Editor's note: A common struggle for African-American students trying to succeed in school is handling the putdowns of black peers. One of the worst is the accusation that they are "acting white." The insult sometimes hurled at young people who speak standard English is an implication that they have rejected their culture. Elizabeth Zalanga, who in June graduated from Central High School in St. Paul, has been stung by those words. But she has survived them. She knows that there is no single authentic black experience.
I was in eighth grade the first time I heard the term "acting white."
I was asking my teacher a question when I overheard a group of African-American girls whispering about how I spoke like a white person. There were more accusations of "acting white" later that same day. I was confused and deeply offended because I'd always tried to present myself in a courteous and mature manner, not in a "black" or "white" manner. I didn't even know what it meant to act or to talk white. I felt like an outcast among African-American students.
My parents were born in Nigeria, but I was born and raised in Minnesota. I consider myself African-American. So I didn't understand why these hurtful words came from other African-Americans.
I didn't even know what it meant to act or to talk white. I felt like an outcast among African-American students.
When I talked to my dad, Samuel Zalanga, about this, he wasn't surprised.
"That's not good," he told me. "I think much of it has to do with the fact that many people do not properly learn what it means to respect other human beings."
My dad, who teaches sociology at Bethel University, tried to explain the tension between Africans and African-Americans. He said some of it is rooted in resentment and competition for education, jobs and housing. He also said some of it is ignorance.
"For many ordinary citizens, the little they know about each other is shaped by the context of their interaction or the context of their learning experience," he said.
That's similar to what my close friend and African-American co-worker Jamesha Jones thinks.
When we first met two years ago, we didn't get along. Jamesha thought I was stuck up. Because of my past experiences with African-Americans, I assumed she wasn't going to like me. At the time, I thought I'd never have African-American friends. But Jamesha changed that.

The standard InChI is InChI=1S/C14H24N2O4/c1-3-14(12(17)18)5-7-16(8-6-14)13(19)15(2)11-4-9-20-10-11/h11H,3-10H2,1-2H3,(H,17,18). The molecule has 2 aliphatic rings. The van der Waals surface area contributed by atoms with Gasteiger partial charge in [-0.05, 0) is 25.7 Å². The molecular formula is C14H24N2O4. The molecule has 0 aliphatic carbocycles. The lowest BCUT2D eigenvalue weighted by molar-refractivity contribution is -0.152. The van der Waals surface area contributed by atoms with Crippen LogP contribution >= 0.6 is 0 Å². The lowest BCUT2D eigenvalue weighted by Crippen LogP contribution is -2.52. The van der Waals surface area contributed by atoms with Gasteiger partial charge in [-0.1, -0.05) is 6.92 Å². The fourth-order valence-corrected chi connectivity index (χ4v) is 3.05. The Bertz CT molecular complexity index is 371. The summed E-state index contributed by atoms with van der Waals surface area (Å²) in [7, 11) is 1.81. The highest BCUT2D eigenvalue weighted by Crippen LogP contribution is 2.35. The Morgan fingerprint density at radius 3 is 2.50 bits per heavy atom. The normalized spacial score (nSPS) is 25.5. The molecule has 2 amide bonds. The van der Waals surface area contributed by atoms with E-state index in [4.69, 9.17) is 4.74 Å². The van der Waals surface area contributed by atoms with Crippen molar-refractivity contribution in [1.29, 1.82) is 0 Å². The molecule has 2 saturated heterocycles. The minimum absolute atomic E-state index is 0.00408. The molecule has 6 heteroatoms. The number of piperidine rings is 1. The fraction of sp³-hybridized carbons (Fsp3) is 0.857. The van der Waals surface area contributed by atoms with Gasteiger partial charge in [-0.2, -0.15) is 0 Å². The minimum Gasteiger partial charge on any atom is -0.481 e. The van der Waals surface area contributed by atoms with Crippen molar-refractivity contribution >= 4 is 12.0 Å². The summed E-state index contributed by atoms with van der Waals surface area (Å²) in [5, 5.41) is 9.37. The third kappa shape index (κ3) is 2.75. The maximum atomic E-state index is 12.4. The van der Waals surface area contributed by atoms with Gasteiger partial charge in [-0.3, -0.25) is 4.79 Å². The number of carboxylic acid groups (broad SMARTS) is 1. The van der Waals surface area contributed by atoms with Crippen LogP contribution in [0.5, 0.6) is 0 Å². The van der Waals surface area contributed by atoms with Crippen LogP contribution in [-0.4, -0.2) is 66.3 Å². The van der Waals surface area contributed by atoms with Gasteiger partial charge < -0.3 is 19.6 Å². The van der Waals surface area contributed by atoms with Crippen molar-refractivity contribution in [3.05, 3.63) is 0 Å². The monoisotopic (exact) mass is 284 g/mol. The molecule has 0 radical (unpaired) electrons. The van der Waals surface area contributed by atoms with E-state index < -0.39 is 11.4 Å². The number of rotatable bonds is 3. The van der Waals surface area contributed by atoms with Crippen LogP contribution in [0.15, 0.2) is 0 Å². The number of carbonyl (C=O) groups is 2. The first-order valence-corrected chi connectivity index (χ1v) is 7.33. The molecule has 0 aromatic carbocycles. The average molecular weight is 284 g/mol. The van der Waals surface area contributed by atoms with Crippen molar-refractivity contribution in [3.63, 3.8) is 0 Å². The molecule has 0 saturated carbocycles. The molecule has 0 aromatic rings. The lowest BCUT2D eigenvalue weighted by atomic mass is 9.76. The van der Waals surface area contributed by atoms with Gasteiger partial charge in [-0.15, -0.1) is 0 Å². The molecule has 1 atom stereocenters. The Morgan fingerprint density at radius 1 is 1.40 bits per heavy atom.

I found myself code switching in order to fit into each group. I would consciously change the way I acted and talked in order to fit in.
"I don't think me and African people [are] different," she said. "I mean a lot of African people I meet, they already got this idea like 'oh, we're not going to get along 'cause of our personality.' But I'm always open to different kinds of people."
I am, too. In fact, I now have a racially diverse group of friends. But at one point I found myself code switching in order to fit into each group. I would consciously change the way I acted and talked in order to fit in.
It wasn't until my senior year in high school that I first heard race addressed in the classroom. My English teacher, Josh Hirman, created a safe environment for students to discuss this complex and sometimes uncomfortable subject. I was one of several students who opened up in class about my experiences. Mr. Hirman said this had a snowball effect on the class.
"As soon as students see that we've carved out a safe space to talk about race, I feel it's contagious and most students begin to let their guard down to freely kind of explore the subject of race in our society," he said.
I also talked about race at home with my older sister Patience. She's also been accused of "acting white." Instead of code switching, she uses a concept some people call double consciousness. Patience thinks it makes her more easily understood.
"So for instance, if I'm with white people it sounds different from when I'm with African-Americans and when I'm with Africans," she said. "So really what's come out of it is being really aware of my surroundings."
Patience and I have chosen different ways to deal with this situation. But there is no right or wrong way.
From middle school until now I've gained a strong sense of who I really am. I'm just me, and whether people think I "act white" or not, the statement no longer phases me.
Now, I no longer code switch. I offer the genuine me to all potential friends. I don't let stereotypes define who I am. You see, we're all more similar then we think and if we took the time to understand others there would be less tension between us.